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Communication in the EMR Setting

Best practices for overcoming obstacles to patient-centered technology

By Elizabeth Sidney

Rather than being a boon to care, studies have begun to confirm the potentially harmful impact of EMRs in the exam room. The technology interferes with communication. Though health professionals get little to no training in the skills and behaviors needed to use EMRs effectively, that is now changing.

A Chicago Medical Society CME lecture on Feb. 10 introduced one such initiative. Developed by University of Chicago doctors, the workshop educates future physicians on how to use EMRs to enhance patient-doctor communication. One of the U of C team members behind this effort led CMS participants through an interactive session.

A short video depicts a patient-physician encounter, highlighting instances of less than ideal communication. Presenter Wei Wei Lee, MD, MPH, follows up with a debriefing of how various aspects of the experience can be improved. She and the audience review environmental barriers such as room set-up, verbal and non-verbal communication, and workflow/technical issues.

Patient-Physician Dynamic

Inspiration for the workshop came when young U of C doctors, completing their clinical rotations, observed how the presence of computers in the exam room changed the dynamic between patients and doctors, Dr. Lee said. The computer amplified skills for those who communicate well without a computer, but made things worse for those who do poorly without a computer, Dr. Lee noted. The team observed other behaviors such as poor eye contact, long silences, typing during sensitive discussions, facing away from the patient, and computer-guided questioning.

For Dr. Lee, a primary care physician and self-described humanist, she sees more and more of the “iPatient” these days. The term was coined by physician and author Abraham Verghese, MD. These virtual patients exists only on the computer screen as a set of data points, not as a human being in the room, lying on the exam table or hospital bed.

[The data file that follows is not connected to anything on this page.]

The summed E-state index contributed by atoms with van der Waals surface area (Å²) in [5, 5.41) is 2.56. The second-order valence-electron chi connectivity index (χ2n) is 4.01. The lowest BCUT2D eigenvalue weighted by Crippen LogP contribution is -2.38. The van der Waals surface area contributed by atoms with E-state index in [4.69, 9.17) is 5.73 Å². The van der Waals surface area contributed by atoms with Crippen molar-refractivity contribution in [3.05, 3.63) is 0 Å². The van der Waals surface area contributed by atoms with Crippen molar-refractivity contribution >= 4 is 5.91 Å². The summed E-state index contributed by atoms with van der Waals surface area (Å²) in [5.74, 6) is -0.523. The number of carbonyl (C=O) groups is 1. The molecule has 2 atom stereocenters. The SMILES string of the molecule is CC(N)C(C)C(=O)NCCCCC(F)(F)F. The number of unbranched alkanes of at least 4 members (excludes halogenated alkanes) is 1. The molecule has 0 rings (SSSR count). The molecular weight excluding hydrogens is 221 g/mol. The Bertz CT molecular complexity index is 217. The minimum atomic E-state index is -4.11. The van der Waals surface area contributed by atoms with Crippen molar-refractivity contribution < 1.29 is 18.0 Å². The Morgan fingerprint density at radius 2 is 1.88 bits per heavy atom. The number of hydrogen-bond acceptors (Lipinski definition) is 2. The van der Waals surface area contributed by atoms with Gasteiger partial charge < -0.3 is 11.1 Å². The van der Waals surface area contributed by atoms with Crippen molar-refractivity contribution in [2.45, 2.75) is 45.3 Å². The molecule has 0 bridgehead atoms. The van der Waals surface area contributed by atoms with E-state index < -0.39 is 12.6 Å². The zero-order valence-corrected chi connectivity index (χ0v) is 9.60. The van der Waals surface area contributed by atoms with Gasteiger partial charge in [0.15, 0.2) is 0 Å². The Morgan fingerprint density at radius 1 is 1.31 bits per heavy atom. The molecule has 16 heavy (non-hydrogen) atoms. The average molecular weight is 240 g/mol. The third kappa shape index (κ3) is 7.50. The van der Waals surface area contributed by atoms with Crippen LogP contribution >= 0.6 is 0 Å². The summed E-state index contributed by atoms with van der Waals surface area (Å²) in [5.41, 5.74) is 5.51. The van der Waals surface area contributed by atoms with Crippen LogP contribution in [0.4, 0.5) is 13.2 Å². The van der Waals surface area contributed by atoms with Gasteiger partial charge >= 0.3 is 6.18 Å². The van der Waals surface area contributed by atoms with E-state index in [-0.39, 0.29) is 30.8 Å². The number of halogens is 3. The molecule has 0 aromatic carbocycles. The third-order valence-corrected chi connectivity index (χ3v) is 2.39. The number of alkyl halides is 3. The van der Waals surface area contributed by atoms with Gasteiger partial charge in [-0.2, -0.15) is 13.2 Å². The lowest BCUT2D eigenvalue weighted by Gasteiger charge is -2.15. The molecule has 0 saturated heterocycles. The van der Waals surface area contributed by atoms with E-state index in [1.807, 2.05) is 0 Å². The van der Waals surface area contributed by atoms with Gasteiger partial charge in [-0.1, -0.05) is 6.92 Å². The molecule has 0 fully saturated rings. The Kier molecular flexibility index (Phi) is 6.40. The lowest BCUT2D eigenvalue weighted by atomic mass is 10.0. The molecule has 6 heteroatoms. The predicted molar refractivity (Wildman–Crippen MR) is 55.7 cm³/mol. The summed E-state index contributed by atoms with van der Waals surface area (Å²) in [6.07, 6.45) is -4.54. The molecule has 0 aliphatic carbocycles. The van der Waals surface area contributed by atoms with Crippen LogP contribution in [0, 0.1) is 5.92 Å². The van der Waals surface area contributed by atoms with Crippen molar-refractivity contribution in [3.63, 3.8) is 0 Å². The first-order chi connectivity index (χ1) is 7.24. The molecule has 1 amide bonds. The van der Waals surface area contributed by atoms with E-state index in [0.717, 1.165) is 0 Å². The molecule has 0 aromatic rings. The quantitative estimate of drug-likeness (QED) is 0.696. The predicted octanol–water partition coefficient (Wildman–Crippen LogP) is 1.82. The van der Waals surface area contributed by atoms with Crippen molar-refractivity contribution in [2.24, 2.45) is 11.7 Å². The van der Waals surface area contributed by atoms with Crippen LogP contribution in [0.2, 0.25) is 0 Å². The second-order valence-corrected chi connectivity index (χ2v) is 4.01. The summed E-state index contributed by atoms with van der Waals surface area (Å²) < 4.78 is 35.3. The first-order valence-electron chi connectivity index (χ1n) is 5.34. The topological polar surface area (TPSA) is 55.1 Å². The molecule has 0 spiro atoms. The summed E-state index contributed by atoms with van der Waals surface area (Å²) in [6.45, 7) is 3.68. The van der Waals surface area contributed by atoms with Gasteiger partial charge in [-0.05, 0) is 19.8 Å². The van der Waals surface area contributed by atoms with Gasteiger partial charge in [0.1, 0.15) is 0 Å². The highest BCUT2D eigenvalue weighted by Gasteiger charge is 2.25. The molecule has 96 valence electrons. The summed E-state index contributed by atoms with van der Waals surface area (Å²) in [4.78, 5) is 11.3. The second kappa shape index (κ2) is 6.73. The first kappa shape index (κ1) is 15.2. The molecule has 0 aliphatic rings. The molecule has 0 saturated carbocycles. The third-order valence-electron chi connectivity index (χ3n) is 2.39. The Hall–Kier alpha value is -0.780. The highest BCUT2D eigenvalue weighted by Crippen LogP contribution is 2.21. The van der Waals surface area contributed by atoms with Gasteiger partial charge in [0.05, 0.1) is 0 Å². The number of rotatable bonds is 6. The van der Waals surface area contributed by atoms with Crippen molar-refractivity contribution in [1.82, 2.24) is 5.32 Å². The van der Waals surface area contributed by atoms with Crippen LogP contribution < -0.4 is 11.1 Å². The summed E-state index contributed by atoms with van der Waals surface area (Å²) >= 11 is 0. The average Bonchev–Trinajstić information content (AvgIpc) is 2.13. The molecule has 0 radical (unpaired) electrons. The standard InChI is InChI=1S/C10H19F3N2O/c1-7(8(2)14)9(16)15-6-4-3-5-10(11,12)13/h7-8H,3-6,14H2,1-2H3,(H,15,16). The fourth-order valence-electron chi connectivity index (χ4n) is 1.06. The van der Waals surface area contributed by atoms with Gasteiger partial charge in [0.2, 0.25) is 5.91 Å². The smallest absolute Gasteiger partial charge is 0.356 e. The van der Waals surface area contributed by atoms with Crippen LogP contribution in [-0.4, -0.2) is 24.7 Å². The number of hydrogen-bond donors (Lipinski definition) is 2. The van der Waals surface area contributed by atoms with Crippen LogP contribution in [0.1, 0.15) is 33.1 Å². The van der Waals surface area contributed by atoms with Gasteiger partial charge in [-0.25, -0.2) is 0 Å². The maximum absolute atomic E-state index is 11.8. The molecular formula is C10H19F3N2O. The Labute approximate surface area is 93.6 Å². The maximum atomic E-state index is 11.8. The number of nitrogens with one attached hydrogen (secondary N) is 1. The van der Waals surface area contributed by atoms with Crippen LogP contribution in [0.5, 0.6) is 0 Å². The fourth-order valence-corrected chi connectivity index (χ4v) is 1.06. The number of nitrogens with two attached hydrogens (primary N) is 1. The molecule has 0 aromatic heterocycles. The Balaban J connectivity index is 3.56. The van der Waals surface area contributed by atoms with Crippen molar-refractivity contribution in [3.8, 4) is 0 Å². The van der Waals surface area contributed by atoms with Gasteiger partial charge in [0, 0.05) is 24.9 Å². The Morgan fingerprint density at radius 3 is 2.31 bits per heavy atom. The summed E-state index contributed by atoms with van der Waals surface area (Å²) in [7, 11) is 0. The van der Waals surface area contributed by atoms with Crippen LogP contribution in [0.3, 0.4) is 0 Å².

Observations such as these prompted Dr. Lee and colleague Maria Alcocer Alkureishi, MD, to pursue a group fellowship project on incorporating computers into clinical practice. The project targets second-year medical students. Ultimately, the team came up with a framework that can be adapted for instructing learners of all ages. The workshop video is an outgrowth of the project.

Clear Set of EMR Competencies

The U of C initiative aligns with the goals of several national organizations. For instance, the Alliance for Clinical Education guidelines recommend that medical schools develop a “clear set of competencies” for EMR use. Students must master the EMR prior to graduation to ensure they are ready for clinical practice, Dr. Lee noted. Also, the ACGME requires that residents “utilize information technology with sophistication” as part of practice-based learning and improvement.

Results of the U of C effort are so far positive. Students report greater knowledge and skill in this area, while their practical performance also improves, Dr. Lee said.

In spite of the challenges EMRs create for all physician age groups, Dr. Lee is quick to point out the positive aspects. EMRs decrease the amount of time charting, aid with population health management, and allow doctors to recap a conversation when they type in data.

A final piece of advice: “Always explain what you’re doing, pointing out things on the computer screen for patients,” Dr. Lee said. “The patient should also know the physician is logging off.”

The lecture was part of a series to help CMS members understand and benefit from new technologies. Other recent sessions have reviewed telemedicine.

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